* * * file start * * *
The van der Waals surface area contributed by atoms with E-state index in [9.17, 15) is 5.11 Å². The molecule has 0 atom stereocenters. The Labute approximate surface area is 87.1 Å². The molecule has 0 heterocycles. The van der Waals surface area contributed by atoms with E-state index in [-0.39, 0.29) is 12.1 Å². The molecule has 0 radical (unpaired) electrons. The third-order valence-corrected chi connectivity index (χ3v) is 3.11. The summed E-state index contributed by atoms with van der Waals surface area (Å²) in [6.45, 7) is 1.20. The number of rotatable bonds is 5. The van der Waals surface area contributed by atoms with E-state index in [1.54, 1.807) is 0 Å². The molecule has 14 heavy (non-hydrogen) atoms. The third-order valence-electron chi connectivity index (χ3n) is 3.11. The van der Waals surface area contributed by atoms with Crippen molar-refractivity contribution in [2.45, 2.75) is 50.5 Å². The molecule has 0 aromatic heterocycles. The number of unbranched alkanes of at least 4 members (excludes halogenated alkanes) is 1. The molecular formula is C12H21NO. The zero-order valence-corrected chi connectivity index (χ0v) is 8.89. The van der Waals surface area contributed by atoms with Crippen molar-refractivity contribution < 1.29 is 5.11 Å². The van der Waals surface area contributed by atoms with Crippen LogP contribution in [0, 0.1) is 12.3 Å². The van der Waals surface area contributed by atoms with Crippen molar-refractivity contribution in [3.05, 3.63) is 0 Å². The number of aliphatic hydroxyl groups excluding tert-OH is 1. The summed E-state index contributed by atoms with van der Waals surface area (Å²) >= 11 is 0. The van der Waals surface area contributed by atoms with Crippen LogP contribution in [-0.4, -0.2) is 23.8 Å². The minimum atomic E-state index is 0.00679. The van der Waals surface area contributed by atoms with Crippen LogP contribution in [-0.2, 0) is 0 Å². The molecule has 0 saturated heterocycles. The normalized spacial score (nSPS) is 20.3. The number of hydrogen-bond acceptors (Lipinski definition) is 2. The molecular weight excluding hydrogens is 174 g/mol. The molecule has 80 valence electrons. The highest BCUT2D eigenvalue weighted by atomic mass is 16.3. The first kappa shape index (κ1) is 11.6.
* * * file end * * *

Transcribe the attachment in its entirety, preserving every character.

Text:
The van der Waals surface area contributed by atoms with E-state index in [9.17, 15) is 5.11 Å². The molecule has 0 atom stereocenters. The Labute approximate surface area is 87.1 Å². The molecule has 0 heterocycles. The van der Waals surface area contributed by atoms with E-state index in [-0.39, 0.29) is 12.1 Å². The molecule has 0 radical (unpaired) electrons. The third-order valence-corrected chi connectivity index (χ3v) is 3.11. The summed E-state index contributed by atoms with van der Waals surface area (Å²) in [6.45, 7) is 1.20. The number of rotatable bonds is 5. The van der Waals surface area contributed by atoms with E-state index in [1.54, 1.807) is 0 Å². The molecule has 14 heavy (non-hydrogen) atoms. The third-order valence-electron chi connectivity index (χ3n) is 3.11. The van der Waals surface area contributed by atoms with Crippen molar-refractivity contribution in [2.45, 2.75) is 50.5 Å². The molecule has 0 aromatic heterocycles. The number of unbranched alkanes of at least 4 members (excludes halogenated alkanes) is 1. The molecular formula is C12H21NO. The zero-order valence-corrected chi connectivity index (χ0v) is 8.89. The van der Waals surface area contributed by atoms with Crippen molar-refractivity contribution < 1.29 is 5.11 Å². The van der Waals surface area contributed by atoms with Crippen LogP contribution in [0, 0.1) is 12.3 Å². The van der Waals surface area contributed by atoms with Crippen molar-refractivity contribution in [3.05, 3.63) is 0 Å². The number of aliphatic hydroxyl groups excluding tert-OH is 1. The summed E-state index contributed by atoms with van der Waals surface area (Å²) >= 11 is 0. The van der Waals surface area contributed by atoms with Crippen LogP contribution in [-0.4, -0.2) is 23.8 Å². The minimum atomic E-state index is 0.00679. The van der Waals surface area contributed by atoms with Crippen LogP contribution in [-0.2, 0) is 0 Å². The molecule has 0 saturated heterocycles. The normalized spacial score (nSPS) is 20.3. The number of hydrogen-bond acceptors (Lipinski definition) is 2. The molecular weight excluding hydrogens is 174 g/mol. The molecule has 80 valence electrons. The highest BCUT2D eigenvalue weighted by atomic mass is 16.3. The first kappa shape index (κ1) is 11.6.